Is Russia stirring memories of Japanese war crimes to get close to China?
- A Moscow-sponsored international conference to re-examine the 1949 war crime trials of 12 men from Japan’s notorious biowarfare Unit 731 has angered Japanese conservatives
- They accuse Moscow of playing up the atrocities to forge a stronger alliance with Beijing and enhance Russia’s claim to the disputed Northern Territories/Southern Kuril Islands
“That tribunal was an expression of our country’s principled position on that gross violation of international law, including the ban on the use of chemical and biological weapons,” he said, adding that the convictions paved the way for the 1972 UN Convention that outlawed such weapons.
News of the conference has irritated Japan’s conservatives, who say Moscow has political reasons for playing up war crimes committed by the Imperial Japanese Army in the Far East during World War II.
While Japan has apologised for causing suffering during World War II, it has not publicly acknowledged the activities of Unit 731. Chinese state media say at least 3,000 people, mostly Chinese civilians along with some Russians, Mongolians and Koreans, were experimented on and died between 1939 and 1945.
Shortly before the conference, Russia’s FSB released what it said were newly discovered documents on the activities of Unit 731, triggering headlines in domestic media such as “Japan’s biological experiments on Soviet citizens”.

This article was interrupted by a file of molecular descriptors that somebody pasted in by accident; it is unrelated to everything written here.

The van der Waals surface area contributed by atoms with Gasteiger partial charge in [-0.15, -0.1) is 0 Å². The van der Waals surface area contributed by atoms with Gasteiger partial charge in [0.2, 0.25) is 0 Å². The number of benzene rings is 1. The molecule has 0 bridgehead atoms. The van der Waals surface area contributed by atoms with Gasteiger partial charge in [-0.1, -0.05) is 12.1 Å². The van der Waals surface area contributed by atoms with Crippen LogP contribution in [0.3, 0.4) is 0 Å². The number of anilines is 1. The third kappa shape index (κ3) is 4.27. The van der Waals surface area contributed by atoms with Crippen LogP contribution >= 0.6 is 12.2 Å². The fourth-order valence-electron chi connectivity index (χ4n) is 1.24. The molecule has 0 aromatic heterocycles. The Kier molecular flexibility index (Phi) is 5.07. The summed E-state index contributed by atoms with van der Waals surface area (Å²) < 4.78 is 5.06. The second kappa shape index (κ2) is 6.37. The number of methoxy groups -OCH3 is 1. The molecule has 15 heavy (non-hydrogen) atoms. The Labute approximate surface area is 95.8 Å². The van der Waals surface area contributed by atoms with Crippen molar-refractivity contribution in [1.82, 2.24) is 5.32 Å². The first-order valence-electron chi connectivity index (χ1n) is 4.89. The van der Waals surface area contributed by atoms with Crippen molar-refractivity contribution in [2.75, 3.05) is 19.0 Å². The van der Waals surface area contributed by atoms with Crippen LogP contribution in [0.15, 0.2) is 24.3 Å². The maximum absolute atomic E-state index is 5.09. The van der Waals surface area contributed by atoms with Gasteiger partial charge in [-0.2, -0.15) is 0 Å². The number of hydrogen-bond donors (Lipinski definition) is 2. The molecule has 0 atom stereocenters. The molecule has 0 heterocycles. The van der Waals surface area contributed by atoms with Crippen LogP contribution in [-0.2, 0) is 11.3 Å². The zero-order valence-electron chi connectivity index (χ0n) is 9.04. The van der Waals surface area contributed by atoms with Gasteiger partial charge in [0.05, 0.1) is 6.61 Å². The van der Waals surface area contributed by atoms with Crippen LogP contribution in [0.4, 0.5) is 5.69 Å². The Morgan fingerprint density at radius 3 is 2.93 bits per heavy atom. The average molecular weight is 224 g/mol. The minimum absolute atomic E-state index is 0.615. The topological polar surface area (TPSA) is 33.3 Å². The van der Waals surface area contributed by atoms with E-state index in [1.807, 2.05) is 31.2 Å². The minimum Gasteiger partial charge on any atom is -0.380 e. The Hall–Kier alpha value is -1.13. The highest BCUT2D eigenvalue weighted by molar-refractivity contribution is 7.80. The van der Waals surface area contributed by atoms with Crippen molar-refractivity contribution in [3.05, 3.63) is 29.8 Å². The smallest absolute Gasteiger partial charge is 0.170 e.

Hiromichi Moteki, the acting secretary general of the Tokyo-based Society for the Dissemination of Historical Fact, insists the Khabarovsk hearings were based on Soviet propaganda.
Russia was again using these claims to criticise modern Japan, he said, as many people “have never heard of Unit 731, largely because it took place so long ago, so when Russia announces a conference on war crimes and allegations of biological warfare, it will today attract global attention”.
“And, not by coincidence, that also serves to increase international support for the islands that the Soviets seized after they declared war on what was effectively an already defeated Japan,” Moteki said.
“This is another manifestation of the fact that Russia and China are moving much closer together,” he said, pointing out that Moscow recently moved the date that Russia celebrates as marking the end of the war against Japan to September 3, coinciding with China’s official date of victory.
“For Japan, it is very alarming that the two countries are aligning themselves so closely in many ways, but it would appear that Russia is intent on forcing Japan to engage more closely and offer more economic assistance in the Russian Far East,” he said.
“But we must remember that the Russia-China relationship is one of pragmatism, an alignment of convenience,” he said.
Brown added that the Khabarovsk conference was also calculated to save some Russian face, given that the then-Soviet Union contravened the Soviet-Japanese Neutrality Pact by attacking and holding tens of thousands of prisoners of war in Siberia for many years after Tokyo’s surrender. Of the estimated 700,000 men captured at Japan’s capitulation, as many as 340,000 died in captivity before the last group was repatriated in 1950.
“Russia is probably a bit worried about the negative image surrounding the Soviets’ unjustified attack on Japan and is using the Khabarovsk trials to deflect attention from its actions,” he said.